[PATCH] Workaround for 745x data corruption bug

Brian Waite linwoes at gmail.com
Thu Aug 5 00:37:59 EST 2004

      Pardon the poor descriptions. Lame excuses follow.

On Tue, 03 Aug 2004 14:55:37 -0700, Mark A. Greer <mgreer at mvista.com> wrote:
> Brian,
> One of us must be seriously misunderstanding that erratum.  Below is my
> thinking.
> --
> Brian Waite wrote:
> >Mark,
> >
> >Looking at this errata, I don't think poeple using Marvell chips will
> >be affected by this errata.
> >I don't see this as impacting the IO subsystem only the internal MPX system.
> >
> Please define exactly what you mean by "MPX system".
Poor nomencalture. I was referring to M affecting the behaviour of
multi-CPU interfaces.
> > IE
> >using a 2 74xx system and not using the M bit.
> >
> Doubtful.  Assuming you mean a dual *SMP* 745x system, you'll almost
> certainly want "coherency required" (i.e., M=1) so the erratum doesn't
> apply.
It was bantered around my office that to improve the memory bus
bandwidth of a dual CPU system that we place horrendus restrictions on
user apps being locked to a single processor, not share data/code and
eliminate the memory coherence between them. We measured about a 30%
bandwidth reduction due to the M bit so the first reaction was to
eliminate it. Thankfully I was able to kill that quickly. I should not
have even brought the dual proc, non-coherent case up here.  Sorry.

> > This race can also
> >occur on a single processor system with the M disabled,
> >
> Yep.
> > as it is in
> >Linux, but it has nothing to do with the memory controller mapping its
> >PCI<->mem windows as non cacheable.
> >
> This statement is wrong.  Firstly (nit pick), its not the memory
> controller part of the chip that does that mapping, its the "PCI bridge"
> part of that chip that does.
Nit pick accepted. I should have been more descriptive here.
> Secondly, you can't define a pci mem->system mem window as "non
> cacheable"; you can only specify what type of snooping you want (none,
> WB or WT).  Caches are assumed to exist and be turned on.  If they
> aren't, you can just specify "none" for your snooping option.

I agree. What I really meant was non-coherent. Ie Snoop option of "none".

> Thirdly, it has everything to do with pci mem->system mem windows
> because that mapping points to normal old system memory that PCI devices
> are going to DMA into and out of.  If CONFIG_NOT_COHERENT_CACHE is NOT
> defined, the the processor will set M=1 for data mappings so the
> processor will assume that when a PCI device DMAs into memory, the
> bridge will follow whatever coherency protocol they've agreed upon
> (i.e., all that MEI, MESI, MERSI stuff) so the processor can
> flush/invalidate cachelines as necessary.  Everyone has to follow the
> protocol or you will end up with stale cachelines and seemingly broken
> I/O sooner or later.
> So, if CONFIG_NOT_COHERENT_CACHE is not defined, we must set up the
> snoop windows on the bridge to either WB or WT.  If we don't set the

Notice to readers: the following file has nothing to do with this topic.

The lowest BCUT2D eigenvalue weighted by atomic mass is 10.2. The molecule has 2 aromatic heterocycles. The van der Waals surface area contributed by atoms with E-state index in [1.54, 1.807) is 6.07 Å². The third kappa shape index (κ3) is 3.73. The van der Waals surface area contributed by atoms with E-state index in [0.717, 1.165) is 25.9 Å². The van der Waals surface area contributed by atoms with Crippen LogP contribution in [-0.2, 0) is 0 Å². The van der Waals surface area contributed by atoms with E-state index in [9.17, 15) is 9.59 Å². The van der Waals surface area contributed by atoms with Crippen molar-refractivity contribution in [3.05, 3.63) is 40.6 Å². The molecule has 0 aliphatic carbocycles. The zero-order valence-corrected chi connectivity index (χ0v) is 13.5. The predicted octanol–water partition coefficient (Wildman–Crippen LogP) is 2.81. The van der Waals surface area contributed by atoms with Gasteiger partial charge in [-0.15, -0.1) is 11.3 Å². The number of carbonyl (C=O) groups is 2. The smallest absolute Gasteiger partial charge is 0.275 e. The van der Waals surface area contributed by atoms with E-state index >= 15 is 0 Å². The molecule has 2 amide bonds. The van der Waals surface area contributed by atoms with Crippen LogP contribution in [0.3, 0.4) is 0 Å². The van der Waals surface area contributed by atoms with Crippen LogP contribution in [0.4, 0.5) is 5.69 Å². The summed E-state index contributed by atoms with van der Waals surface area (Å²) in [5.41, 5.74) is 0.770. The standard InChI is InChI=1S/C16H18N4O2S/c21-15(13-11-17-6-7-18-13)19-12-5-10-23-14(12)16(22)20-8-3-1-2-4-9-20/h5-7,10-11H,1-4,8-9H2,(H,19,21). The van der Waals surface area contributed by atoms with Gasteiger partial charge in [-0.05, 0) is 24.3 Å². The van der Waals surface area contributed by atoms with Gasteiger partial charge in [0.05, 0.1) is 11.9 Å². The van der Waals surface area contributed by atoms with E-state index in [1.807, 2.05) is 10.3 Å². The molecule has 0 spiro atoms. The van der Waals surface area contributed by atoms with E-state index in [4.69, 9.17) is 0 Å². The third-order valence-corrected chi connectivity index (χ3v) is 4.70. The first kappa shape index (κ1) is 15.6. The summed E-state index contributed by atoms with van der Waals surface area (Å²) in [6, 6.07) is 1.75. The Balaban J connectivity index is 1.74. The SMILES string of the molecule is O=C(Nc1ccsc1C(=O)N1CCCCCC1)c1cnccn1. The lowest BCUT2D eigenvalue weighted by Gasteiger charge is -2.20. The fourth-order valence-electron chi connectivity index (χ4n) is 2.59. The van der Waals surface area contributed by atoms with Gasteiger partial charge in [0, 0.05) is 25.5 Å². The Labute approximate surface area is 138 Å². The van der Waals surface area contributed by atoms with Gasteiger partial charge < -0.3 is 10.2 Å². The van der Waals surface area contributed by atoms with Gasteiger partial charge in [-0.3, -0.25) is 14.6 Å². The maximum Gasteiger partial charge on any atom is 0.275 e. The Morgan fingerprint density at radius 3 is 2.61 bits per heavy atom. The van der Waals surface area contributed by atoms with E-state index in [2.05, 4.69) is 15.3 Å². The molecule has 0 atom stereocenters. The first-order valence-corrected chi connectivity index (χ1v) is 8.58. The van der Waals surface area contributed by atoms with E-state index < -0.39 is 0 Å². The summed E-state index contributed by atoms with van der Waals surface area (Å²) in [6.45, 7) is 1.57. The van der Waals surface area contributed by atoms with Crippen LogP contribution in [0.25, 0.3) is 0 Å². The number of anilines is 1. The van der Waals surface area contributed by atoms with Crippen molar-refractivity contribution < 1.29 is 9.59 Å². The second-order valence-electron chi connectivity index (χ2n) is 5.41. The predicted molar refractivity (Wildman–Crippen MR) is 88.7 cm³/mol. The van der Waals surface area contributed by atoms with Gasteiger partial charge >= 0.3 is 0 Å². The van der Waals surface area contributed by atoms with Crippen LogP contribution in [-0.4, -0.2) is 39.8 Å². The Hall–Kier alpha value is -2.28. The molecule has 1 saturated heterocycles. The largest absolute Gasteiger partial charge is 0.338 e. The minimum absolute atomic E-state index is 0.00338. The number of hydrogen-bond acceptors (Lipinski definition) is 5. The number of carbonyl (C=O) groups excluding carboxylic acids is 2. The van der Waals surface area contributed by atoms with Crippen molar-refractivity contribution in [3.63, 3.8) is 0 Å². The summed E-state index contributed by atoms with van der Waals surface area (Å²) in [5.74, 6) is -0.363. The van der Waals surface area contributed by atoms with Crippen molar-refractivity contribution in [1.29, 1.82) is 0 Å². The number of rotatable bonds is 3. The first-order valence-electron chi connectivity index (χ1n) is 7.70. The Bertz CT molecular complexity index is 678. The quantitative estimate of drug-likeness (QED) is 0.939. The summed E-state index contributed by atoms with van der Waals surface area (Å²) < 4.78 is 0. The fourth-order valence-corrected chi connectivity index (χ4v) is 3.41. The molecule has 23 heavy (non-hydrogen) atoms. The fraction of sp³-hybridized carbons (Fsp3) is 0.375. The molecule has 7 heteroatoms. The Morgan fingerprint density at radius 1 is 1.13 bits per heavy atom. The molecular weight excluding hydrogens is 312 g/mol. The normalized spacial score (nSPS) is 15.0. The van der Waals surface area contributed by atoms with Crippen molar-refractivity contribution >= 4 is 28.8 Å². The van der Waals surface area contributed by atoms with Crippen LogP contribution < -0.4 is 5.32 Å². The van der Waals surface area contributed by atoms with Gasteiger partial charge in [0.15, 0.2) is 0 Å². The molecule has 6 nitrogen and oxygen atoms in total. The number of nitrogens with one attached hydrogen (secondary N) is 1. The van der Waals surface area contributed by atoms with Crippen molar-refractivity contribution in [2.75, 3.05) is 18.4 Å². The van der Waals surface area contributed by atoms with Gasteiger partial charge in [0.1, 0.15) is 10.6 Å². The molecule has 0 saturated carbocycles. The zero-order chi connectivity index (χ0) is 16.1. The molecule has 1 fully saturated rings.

> snoop windows correctly, coherency will be broken.  Also remember that
> when CONFIG_NOT_COHERENT_CACHE is not defined the pci_/dma_ calls that
> drivers use are essentially null (i.e., no manual cache management).

> If CONFIG_NOT_COHERENT_CACHE is defined, then M=0 and now we set the
> snoop windows on the bridge to "none".  The pci_/dma_ calls used by
> drivers manage the caches and, assuming the driver is correctly written,
> I/O works.
Here is where I get lost. I am searching for the point where we modify
the M bit reletive to CONFIG_NOT_COHERENT_CACHE and I can't find it.
Under 2.6 I see us using the CPU_FTR_NEED_COHERENT to determine the M
bit setting in mm/hashtable.S and mm/ppc_mmu.c but I can only find us
setting CPU_FTR_NEED_COHERENT in kernel cputable.c: #if
defined(CONFIG_SMP) || defined(CONFIG_MPC10X_BRIDGE)

Under 2.4, I see it only set depending on CONFIG_SMP

Looking at Programing Environments for 32 bit processors section about the Memory Coherence Attribute I see the following
"When the M attribute is set, and the access is performed to memory,
there is a hardware indication to the rest of the system that the
access is global. Other processors affected by the access must then
respond to this global access signal." Example then follows.
The M bit allows 2 processors to communicate address acess with each
other. I don't see where it has anything to do with PCI->memory

M bit affects the processor asserting Global
I hope I am missing something here.
> The point is, the bridge snoop window setting have to match the M bit
> the processor uses.
I disagree here. In fact I know that this is not the case. M=1 on SMP
and M=0 on UP the bridge snoop settings will stay the same. But WB vs
WT settings must be the same between bridge and CPUs otherwise the
protocol will be broken.

> > You should be able to boost the IO
> >throughput using non coherency without this errata impacting you any
> >more than it already is.
> >
Long story short I don't think the M bit will affect anything in the
behaviour a PCI DMA.
The snoop registers in the bridge certainly will affect behaviour but
not the other way around.

If I am wrong please let me know :)

> Hopefully my comments above show that this statement is incorrect.
> Mark

** Sent via the linuxppc-dev mail list. See http://lists.linuxppc.org/

More information about the Linuxppc-dev mailing list